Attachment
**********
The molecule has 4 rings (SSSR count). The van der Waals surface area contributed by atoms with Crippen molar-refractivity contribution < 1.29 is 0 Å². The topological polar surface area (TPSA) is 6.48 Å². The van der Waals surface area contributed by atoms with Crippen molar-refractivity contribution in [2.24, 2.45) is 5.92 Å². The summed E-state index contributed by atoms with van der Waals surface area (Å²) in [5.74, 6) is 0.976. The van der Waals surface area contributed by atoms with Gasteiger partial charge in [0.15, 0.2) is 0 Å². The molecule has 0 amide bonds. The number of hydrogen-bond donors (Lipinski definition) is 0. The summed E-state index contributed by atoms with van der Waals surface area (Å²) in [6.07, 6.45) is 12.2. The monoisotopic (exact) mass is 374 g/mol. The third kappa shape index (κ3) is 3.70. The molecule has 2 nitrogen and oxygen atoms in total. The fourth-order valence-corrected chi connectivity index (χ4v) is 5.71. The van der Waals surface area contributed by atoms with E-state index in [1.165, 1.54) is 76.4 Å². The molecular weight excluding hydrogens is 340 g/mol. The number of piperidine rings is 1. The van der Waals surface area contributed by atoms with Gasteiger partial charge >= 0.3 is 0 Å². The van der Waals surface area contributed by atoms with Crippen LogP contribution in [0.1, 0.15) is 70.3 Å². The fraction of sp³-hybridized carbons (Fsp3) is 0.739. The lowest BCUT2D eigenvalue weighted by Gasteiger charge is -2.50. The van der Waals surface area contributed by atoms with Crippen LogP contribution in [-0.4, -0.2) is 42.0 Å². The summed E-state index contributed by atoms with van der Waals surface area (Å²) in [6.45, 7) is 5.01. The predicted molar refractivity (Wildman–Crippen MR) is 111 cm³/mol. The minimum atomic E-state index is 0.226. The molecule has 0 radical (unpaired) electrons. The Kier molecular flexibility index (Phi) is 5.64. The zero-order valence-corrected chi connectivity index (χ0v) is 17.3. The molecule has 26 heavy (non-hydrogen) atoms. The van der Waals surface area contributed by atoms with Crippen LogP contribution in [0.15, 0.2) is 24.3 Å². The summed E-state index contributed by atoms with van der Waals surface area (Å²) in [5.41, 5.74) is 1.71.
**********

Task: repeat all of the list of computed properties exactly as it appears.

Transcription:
The molecule has 4 rings (SSSR count). The van der Waals surface area contributed by atoms with Crippen molar-refractivity contribution < 1.29 is 0 Å². The topological polar surface area (TPSA) is 6.48 Å². The van der Waals surface area contributed by atoms with Crippen molar-refractivity contribution in [2.24, 2.45) is 5.92 Å². The summed E-state index contributed by atoms with van der Waals surface area (Å²) in [5.74, 6) is 0.976. The van der Waals surface area contributed by atoms with Gasteiger partial charge in [0.15, 0.2) is 0 Å². The molecule has 0 amide bonds. The number of hydrogen-bond donors (Lipinski definition) is 0. The summed E-state index contributed by atoms with van der Waals surface area (Å²) in [6.07, 6.45) is 12.2. The monoisotopic (exact) mass is 374 g/mol. The third kappa shape index (κ3) is 3.70. The molecule has 2 nitrogen and oxygen atoms in total. The fourth-order valence-corrected chi connectivity index (χ4v) is 5.71. The van der Waals surface area contributed by atoms with E-state index in [1.165, 1.54) is 76.4 Å². The molecular weight excluding hydrogens is 340 g/mol. The number of piperidine rings is 1. The van der Waals surface area contributed by atoms with Gasteiger partial charge >= 0.3 is 0 Å². The van der Waals surface area contributed by atoms with Crippen LogP contribution in [0.1, 0.15) is 70.3 Å². The fraction of sp³-hybridized carbons (Fsp3) is 0.739. The lowest BCUT2D eigenvalue weighted by Gasteiger charge is -2.50. The van der Waals surface area contributed by atoms with Crippen LogP contribution in [-0.4, -0.2) is 42.0 Å². The summed E-state index contributed by atoms with van der Waals surface area (Å²) in [6.45, 7) is 5.01. The predicted molar refractivity (Wildman–Crippen MR) is 111 cm³/mol. The minimum atomic E-state index is 0.226. The molecule has 0 radical (unpaired) electrons. The Kier molecular flexibility index (Phi) is 5.64. The zero-order valence-corrected chi connectivity index (χ0v) is 17.3. The molecule has 26 heavy (non-hydrogen) atoms. The van der Waals surface area contributed by atoms with Crippen LogP contribution in [0.15, 0.2) is 24.3 Å². The summed E-state index contributed by atoms with van der Waals surface area (Å²) in [5.41, 5.74) is 1.71.